This is closely related to the previous tip. It seems like it should go without saying (but often it doesn’t) that writers need to always be reading. All sorts of things, all the time. As a writer, you need to form a serious addiction to processing information. Particularly information that pertains to your craft, but in a pinch anything will do. Short stories, novels, poetry, newspaper articles, tabloid trash, recent scientific findings, the ingredients in a box of your favorite breakfast cereal. There are useful ways to fold all of that information into your own work. I have a lot of problems in this area, and I usually end up putting down most books I start reading. I’m trying to get better at this, and I’ve recently started a diet where I require myself to consume at least one story a day. It doesn’t matter if it is a chapter in a book, a short story heard on a podcast, or a film I see on the big screen. The point is, I like to have the raw parts of a story floating around in my mind at all times. Theme, character, setting, motivation, cause and effect, action and consequence, dialogue, conflict, energy... Before attempting to tell your own stories, you need to be confident in your understanding of what a story is, what makes it powerful, and how are the parts arranged for maximum effect. The only way to gain that understanding is by keeping your eyes open. Good stories are not made from scratch – they are made from thoughtfully selected ingredients and from influences so far-ranging and vast it is impossible to whittle it down to anything that resembles a specific formula. I sit in traffic for about 2-1/2 hours a day, so I’m not always able to read as often as I’d like, but I’ve taken up listening to podcasts in that time, and I’ve discovered some that are pretty great. I have discovered a lot of truly great literature this way, and I would recommend these podcasts to any writer.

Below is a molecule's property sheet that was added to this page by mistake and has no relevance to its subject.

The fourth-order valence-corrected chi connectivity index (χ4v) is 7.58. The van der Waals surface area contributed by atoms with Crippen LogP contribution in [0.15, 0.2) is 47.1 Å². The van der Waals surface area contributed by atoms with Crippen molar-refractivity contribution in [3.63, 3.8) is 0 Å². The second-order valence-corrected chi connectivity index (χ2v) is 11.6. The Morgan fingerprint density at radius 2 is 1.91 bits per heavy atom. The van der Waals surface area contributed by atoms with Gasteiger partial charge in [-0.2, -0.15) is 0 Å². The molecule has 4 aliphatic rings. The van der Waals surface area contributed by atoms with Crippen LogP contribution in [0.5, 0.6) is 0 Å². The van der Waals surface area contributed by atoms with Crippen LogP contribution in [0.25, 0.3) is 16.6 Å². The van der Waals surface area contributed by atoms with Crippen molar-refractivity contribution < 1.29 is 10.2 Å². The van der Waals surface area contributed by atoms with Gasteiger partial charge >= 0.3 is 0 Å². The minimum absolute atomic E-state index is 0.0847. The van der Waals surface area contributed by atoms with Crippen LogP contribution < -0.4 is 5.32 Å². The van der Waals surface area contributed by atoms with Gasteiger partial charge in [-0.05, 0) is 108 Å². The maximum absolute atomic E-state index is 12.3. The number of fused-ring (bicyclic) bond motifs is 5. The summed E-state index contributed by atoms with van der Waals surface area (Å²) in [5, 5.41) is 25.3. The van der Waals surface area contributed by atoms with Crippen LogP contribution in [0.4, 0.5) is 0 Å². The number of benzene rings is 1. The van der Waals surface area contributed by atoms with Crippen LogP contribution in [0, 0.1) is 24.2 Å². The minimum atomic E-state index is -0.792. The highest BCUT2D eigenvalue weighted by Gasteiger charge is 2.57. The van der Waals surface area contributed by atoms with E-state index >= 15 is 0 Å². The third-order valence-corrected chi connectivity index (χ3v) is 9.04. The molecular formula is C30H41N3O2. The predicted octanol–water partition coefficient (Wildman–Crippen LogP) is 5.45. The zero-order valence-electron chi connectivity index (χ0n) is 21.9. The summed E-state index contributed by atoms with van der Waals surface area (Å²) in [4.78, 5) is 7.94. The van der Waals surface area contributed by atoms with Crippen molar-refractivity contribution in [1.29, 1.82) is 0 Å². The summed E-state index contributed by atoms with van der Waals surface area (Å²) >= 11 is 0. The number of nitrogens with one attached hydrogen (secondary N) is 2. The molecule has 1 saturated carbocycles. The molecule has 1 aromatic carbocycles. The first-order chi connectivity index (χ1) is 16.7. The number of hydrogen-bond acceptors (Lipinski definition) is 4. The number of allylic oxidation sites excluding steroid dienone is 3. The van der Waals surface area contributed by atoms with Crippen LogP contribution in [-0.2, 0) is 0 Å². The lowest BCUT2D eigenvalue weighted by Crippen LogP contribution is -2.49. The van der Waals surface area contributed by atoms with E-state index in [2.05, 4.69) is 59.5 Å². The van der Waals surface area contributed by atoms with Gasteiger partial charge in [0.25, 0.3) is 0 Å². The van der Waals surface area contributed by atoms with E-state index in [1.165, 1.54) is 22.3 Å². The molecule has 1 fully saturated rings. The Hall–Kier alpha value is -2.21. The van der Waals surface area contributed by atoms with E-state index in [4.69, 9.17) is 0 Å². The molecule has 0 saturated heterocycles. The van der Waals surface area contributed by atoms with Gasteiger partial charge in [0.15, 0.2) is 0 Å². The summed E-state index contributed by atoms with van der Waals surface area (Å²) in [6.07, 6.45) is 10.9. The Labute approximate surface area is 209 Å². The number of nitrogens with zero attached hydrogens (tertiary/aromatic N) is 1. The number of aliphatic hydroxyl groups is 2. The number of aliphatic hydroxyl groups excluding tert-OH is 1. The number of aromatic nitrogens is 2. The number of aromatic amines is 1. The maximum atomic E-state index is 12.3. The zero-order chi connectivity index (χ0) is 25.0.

New Yorker Fiction Podcast – About one episode per month. Story followed by discussion format. The discussion is one of the best aspects of this show. It almost feels as if I am sitting in on a university literature course discussion. The stories are top shelf.
PRI: Selected Shorts Podcast – About one episode per week. Great stories read live on stage by great actors. Usually more than one story per episode. This one is probably my favorite. The actors really bring the stories to life.
This American Life – One episode per week. Each show has a theme and features several types of stories centered around that theme. The stories on this show are primarily nonfiction.
The Moth Podcast – One episode per week. Live storytelling performances on stage by people without notes. This is storytelling in its most basic, stripped-down form. Nothing fancy, just a human voice with a story to tell.
Stuff You Should Know Podcast – About once every two days. Frequently updated show that is chock full of interesting information. Who knows, maybe you’ll get something useful out of it.